|Fulham Palace Meadows Allotments||Hammersmith & Fulham|
Fulham Palace Meadows Allotments originated as a gift in 1916 from the Bishop of London, owners of the adjacent Fulham Palace from AD701-1973. There is evidence of human activity here for some 2,000 years, with a Roman settlement on the Meadow between AD43 and 410, after which the land was used by Saxon farmers and from the C8th as grazing land for the Bishop's animals. The granting of land for allotments to the people of Fulham was part of an early Dig for Victory campaign in WWI, following which the Bishop agreed to continue this use. There are now 406 plots run by Fulham Palace Meadows Allotment Association, the President of which was the incumbent Bishop of London until 1973 when occupancy of Fulham Palace ceased and it was sold to Hammersmith & Fulham Council.
The information shown above was correct at the time of the last update 01/06/2010
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The information below is taken from the relevant Local Authority's planning legislation, which was correct at the time of research but may have been amended in the interim. Please check with the Local Authority for latest planning information.
Photo: Gavin Gardiner
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Fulham Palace Meadows Allotments originated as a gift from the Bishop of London in 1916, the owners of Fulham Palace (q.v.) from 701 AD to 1973. There is evidence of human settlement here for some 2,000 years, with a Roman settlement on the Meadow between AD43 and 410, after which the land was used by Saxon farmers. Due to the historical importance of the site allotment-holders are not permitted to dig below a certain depth, and growing of trees is restricted. The name Fulanharn or Fulanham is first recorded in the C7th and in 701 when the Manor of Fulham was granted to the 5th Bishop of London, Bishop Waldhere, there was a church on the site of the current church of All Saints (q.v.). In the winter of 879 Viking raiders camped on the Meadow following their defeat in battle by King Alfred. They had demolished London Bridge, the only bridge over the Thames at that time, before rowing up the Thames to Fulham and while here they dug the Moat. Fulham Palace, which is reputed to be the largest moated site in Europe, was built between 1500-20 by Bishop Richard Fitzjames, one of the earliest brick buildings in England. Henry Compton who was Bishop from 1675-1713 was a keen gardener and arranged for rare plants to be shipped back to him from the colonies of Anglican settlers he was responsible for in North America. Before the late C19th when housing development in Fulham built over much of the area it was known for its nursery gardens, particularly for specimen plants and trees, and by the mid-C19th market gardens, orchards, nurseries and grazing covered the area. Due to the historical importance of the site allotment-holders are not permitted to dig below a certain depth.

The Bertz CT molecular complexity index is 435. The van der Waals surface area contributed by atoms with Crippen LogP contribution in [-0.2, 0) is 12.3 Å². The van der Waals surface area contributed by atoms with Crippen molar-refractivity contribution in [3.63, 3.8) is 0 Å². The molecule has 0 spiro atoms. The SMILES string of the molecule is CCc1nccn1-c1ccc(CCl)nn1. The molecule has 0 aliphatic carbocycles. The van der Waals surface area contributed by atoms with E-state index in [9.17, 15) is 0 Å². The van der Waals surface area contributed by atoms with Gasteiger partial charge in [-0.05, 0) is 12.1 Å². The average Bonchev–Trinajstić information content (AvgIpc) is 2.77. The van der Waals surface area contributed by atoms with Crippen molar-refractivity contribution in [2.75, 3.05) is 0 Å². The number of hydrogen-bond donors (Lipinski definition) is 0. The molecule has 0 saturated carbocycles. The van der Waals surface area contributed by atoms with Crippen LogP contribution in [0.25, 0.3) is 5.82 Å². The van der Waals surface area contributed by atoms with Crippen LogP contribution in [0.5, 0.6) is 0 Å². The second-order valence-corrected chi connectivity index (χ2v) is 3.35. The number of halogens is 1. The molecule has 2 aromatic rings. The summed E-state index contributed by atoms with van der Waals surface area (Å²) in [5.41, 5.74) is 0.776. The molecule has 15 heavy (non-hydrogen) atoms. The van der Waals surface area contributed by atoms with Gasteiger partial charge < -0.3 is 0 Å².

From the C8th onwards the Meadow was used as grazing land for the Bishop's animals until 1916, when the land was granted by Bishop Winnington-Ingram to the people of Fulham as part of an early 'Dig for Victory' campaign during WWI. After the War, the allotment-holders petitioned the Bishop for continued use of the land and he agreed, subject to a rent increase from 5 to 10 shillings, although in 1960 it went down to 5 shillings again. The Fulham Palace Meadows Allotment Association (FPMAA) was set up to administer the allotments, the incumbent Bishop becoming President until 1972. In 1973 the last Bishop occupied the Palace, which became a Museum run by the Council. There are now 406 plots run by Fulham Palace Meadows Allotment Association, on average 5 rods in size (30m x 8m), half the national size of allotments but Bishop Winnington made the decision in order to give more people the chance of a plot. In 1951 2 acres of the Meadow were sold by the Church Commissioners when St Mark's School was built but in 1958 the freehold of the allotments was sold to LB Hammersmith & Fulham. In 1953 one of the allotment-holders was permitted to have a bee-hive on his plot, and others followed, but this has since been prohibited. The first female plot holder arrived in 1970, hitherto permitted tenants were male although from 20 February 1955 only married men or widowers could take a plot. It was Highly Commended in the 2006 Daily Mail National Garden Competition.
Sarah Nicholl-Carne, 'A History' on Fulham Palace Meadows Allotments website